Religion, Identity and Politics in Northern Ireland: Boundaries of Belonging and Belief
In the vast body of academic literature that has been produced on the Northern Ireland conflict, something of a cosy consensus has emerged: religion is an 'ethnic marker.' It provides a name for the opposing communities but has little social or political significance in and of itself. Claire Mitchell's book is a timely challenge to that dominant orthodoxy. Her carefully researched account presents a succinct and nuanced analysis of how religion matters in Northern Ireland. Written in a clear and accessible style, it should appeal to academics as well as undergraduate and graduate students concerned with the Northern Ireland conflict and general issues in the sociology of religion.
The core of Mitchell's argument is that religion derives social and political significance from five overlapping and reinforcing dimensions. She devotes a chapter to each of the dimensions. The first and second have been emphasised in previous research: the relationship between the churches and socio-political power, including their relationships with nationalist and unionist politicians; and the role of religion as the dominant ethnic marker, maintained through segregated education, marriage, housing patterns and social networks. Mitchell argues that these dimensions are important for people at various points in time, but she makes her most original contribution when she turns to the next three dimensions of religion. These dimensions explain how religion gives not just a label, but real meaning, to the boundaries between Catholic and Protestant.
The next dimension Mitchell identifies is religion's role in the construction of communities. She focuses on how religious rituals bring people together physically, psychologically, and socially. Arguing that this dimension is more important for Catholics, she explains how the Catholic Church organises social life and helps Catholics to imagine themselves as part of a community – one that does not include Protestants. This is an important insight, for there has been something of an academic and popular consensus that if religion matters in Northern Ireland, it matters for a few evangelical Protestants but not for Catholics. It also contributes to more general understandings of the social role of religion, with the potential to be applied to other societies that are deeply divided along religious lines.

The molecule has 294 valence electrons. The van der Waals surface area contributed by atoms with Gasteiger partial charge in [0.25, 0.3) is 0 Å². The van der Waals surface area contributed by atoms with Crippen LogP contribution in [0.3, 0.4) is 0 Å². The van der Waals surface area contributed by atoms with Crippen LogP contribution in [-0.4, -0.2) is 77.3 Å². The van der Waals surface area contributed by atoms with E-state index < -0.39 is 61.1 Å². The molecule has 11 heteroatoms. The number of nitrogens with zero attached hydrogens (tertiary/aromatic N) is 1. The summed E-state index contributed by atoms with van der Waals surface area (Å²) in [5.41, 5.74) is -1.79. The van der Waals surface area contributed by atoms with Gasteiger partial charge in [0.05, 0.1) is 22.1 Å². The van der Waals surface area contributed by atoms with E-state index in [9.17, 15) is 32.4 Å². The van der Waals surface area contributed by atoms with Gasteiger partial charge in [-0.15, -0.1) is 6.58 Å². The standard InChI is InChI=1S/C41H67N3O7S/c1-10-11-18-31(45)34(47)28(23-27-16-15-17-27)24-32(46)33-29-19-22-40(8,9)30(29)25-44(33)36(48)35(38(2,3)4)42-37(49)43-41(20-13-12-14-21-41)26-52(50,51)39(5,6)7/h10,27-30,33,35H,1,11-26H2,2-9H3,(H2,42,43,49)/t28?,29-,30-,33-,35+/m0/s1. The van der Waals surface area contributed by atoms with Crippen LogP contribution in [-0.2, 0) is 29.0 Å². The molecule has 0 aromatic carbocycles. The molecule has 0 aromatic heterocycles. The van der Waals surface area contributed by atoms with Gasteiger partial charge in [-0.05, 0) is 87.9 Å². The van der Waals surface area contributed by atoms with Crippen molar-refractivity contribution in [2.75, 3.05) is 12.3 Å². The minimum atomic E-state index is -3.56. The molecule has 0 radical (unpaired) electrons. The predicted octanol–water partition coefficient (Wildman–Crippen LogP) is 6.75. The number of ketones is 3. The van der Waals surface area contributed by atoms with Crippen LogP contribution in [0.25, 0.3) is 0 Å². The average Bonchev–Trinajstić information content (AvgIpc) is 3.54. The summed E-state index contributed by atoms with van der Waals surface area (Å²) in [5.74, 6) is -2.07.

The fourth dimension focuses on how religious 'ideologies' contribute to the construction of boundaries between Catholics and Protestants. Religious ideologies are sets of doctrinally-informed concepts that influence the way people think and act. They are significant even for people who do not practice their religion. This dimension is more important for Protestants, providing concepts that allow them to define themselves in opposition to Catholics: liberty, the 'honest Ulsterman,' and anti-Catholicism. This is in line with a large body of earlier research which stressed the importance of religious ideas for Protestants. The fifth dimension, the relationship between theology and politics, is closely related to the fourth. However, for Mitchell theology is distinct from ideology in that it is defined by doctrines; and it is important only for people who actively practice their religion. She argues that this dimension is confined largely to evangelical Protestants, citing familiar evangelical concepts such as anti-Catholicism, the chosen people, and the 'end times.' This analysis of evangelicalism builds on and updates much of the early work of Steve Bruce, although the relationship between evangelicalism and the Democratic Unionist Party (DUP) does not form a major component of this work, as it does in Bruce. When these five dimensions of religion are considered in tandem, a more complex picture of religion in Northern Ireland emerges. Understanding this opens up avenues for religion to contribute to dismantling the oppositional ideas, practices, and identities that have perpetuated the conflict. However, Mitchell does not pursue this in great detail. There is a modest section on 'Protestant theology and reconciliation,' in which she highlights the contributions of religious peace-building organisations and parish partnerships. A more rounded account would have included analysis of the most comprehensive book-length attempt to explain how religion might contribute to conflict transformation, Moving Beyond Sectarianism by Joseph Liechty and Cecelia Clegg (2001).
Despite this quibble, Mitchell's book provides a valuable and comprehensive perspective on a complex and often misunderstood topic. It should be read as a vital supplement to many of the basic sociology and politics texts on the Northern Ireland conflict, which often dismiss the role of religion. Several features of the text make it especially appealing to undergraduates studying the sociology of religion or conflict, including 'key points' at the beginning of each chapter, a glossary of terms, and a helpful appendix on research methods. At the same time, the analytical rigour of Mitchell's argument should appeal to scholars in these areas. Her book could well become the definitive source on contemporary Northern Irish religion.
ReferencesLIECHTY, Joseph & Cecelia Clegg (2001) Moving Beyond Sectarianism Dublin: Columba Press.
Trinity College Dublin